Sound but no fury: Chicago Blues Fest, June 5th, 2008

So some geniuses at CDOT and the CTA decided to not only do construction on the Jackson Ave. bridge (normally the “gateway” to the festival) but also on the Red Line “L”, on one of the busiest festival days of the year, leaving me crankier than usual. I’ts hotter than a monkey’s balls today, and I know that doesn’t make any sense but it’s too hot for my brain to function properly. There is no Spring in Chicago any more, just winter, a few days of ping-pong temperatures, and then this muggy, clammy condition that passes for summer.

I arrived just in time to hear the last notes of “Mojo Workin'” float off the Front Porch stage, where Pinetop Perkins apparently had just finished a set with the last few guys in Chicago who can still play “classic” Chicago blues, including Willie “Big Eyes” Smith on harmonica and bassist Bob Stroger. Sorry I missed that, but I did make it in time for the free-grub-and-adult-beverages kickoff party which the Mayor’s Office of Special Events was so kind to invite me to.

While waiting in line at the courtesy tent, I caught the opening set by Big Time Sarah. She’s a fine club performer, but her bawdy routines and occasional confessional ballad don’t translate well to the big bandshell, and since she was also seated on a barstool for much of the set, there wasn’t much to watch even up close. A decent set that probably plays better at her weekly stand at Blue Chicago, which she plugged during the show.

The next set had promise, a tribute to one of the underappreciated giants of the blues, the seminal Louis Jordan, featuring guitarist Duke Robillard, a sensitive player who has added his talents to many worthy projects over the years, as well as fronting a horn-laden jump/swing band much influenced by Jordan. After Blues Fest director Barry Dolins read a city proclamation honoring Jordan’s contributions to both music and film (he starred in a number of film shorts in the 40s which were essentially the precursor of music video), Robillard launched a set which featured a hearty sampling of Jordan hits and “B” sides. While musically the arrangements were mostly picture-perfect tributes, what was missing was Jordan’s showmanship. When you have 6 guys on stage including a 3 piece horn section, if you don’t move around a bit, the tribute begins to look more like a statue and less like a performance. Sugar Ray Norcia joined intermittently on vocals for a number of songs, and since he wasn’t lugging an instrument I thought perhaps he might jump around a little, but alas, midway through the set I started taking photographs of some interesting cloud formations, which seemed to be moving more than the band:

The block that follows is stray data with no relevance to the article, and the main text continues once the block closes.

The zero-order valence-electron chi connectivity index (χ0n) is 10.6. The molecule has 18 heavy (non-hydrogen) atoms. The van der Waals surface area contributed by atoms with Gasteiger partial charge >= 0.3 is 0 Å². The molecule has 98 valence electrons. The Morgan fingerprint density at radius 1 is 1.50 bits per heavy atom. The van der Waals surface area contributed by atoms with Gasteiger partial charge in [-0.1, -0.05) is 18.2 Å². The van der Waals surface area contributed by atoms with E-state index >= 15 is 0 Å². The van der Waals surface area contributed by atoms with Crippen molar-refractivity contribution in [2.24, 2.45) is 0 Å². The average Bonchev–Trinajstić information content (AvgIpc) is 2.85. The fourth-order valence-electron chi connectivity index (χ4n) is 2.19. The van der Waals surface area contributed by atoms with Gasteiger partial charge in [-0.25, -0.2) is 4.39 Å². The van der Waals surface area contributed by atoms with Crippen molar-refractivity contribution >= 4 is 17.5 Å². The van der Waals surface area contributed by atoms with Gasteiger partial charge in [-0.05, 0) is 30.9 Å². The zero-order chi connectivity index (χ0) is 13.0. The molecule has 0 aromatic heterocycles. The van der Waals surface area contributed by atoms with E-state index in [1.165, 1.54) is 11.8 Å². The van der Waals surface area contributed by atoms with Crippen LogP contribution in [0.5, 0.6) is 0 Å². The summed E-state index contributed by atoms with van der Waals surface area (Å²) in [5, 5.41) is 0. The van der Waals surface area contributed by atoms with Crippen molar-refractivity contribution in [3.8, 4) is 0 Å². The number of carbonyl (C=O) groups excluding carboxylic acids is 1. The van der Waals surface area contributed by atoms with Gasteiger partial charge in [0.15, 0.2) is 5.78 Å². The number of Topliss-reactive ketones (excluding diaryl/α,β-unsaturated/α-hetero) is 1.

Cranky old man yells at cloud

At some point this set ended, but I had stopped paying attention and was hoping that Johnny Winter could pull the night out of crankiness. As his band warmed up, I fell into despair — another blues-rock band without the blues, launching a cacophony of sound at the audience with so little subtlety that it actually made me yearn for Robillard to come back. There was about 20 minutes of instrumental work, including the set-opener from Winter (the Freddie King chestnut “Hideaway”), so the poor signer for the hearing impaired had nothing to do:

After a while Winter brought out the ailing harmoinica master James Cotton, reuiniting key members of Muddy Waters’ band from the “Blue Sky” era, and apparently, putting two aging guys sitting on chairs in front of an overamped rock band isn’t a good idea. I kept wishing the band would just sit down and let these guys play instead of stepping on them at every opportunity. While I agreed in theory with the idea of bringing back the headliners from the first Blues Fest for the 25th Anniversary, it would have been better to just let them play as a duo and forego the band. Cotton was not well served by this format at all, and I would say he was greatly disrespected by the band. After he departed, Winter ended the night on a nice note, with a rousing finish that included several encores and some of those greased lightning guitar licks that made him famous, reducing my crankiness quotient enough to look forward to coming back tomorrow night.

Overall, an evening that seemed out of its element for too much of the night, but maybe it was just me projecting onto the surrounding.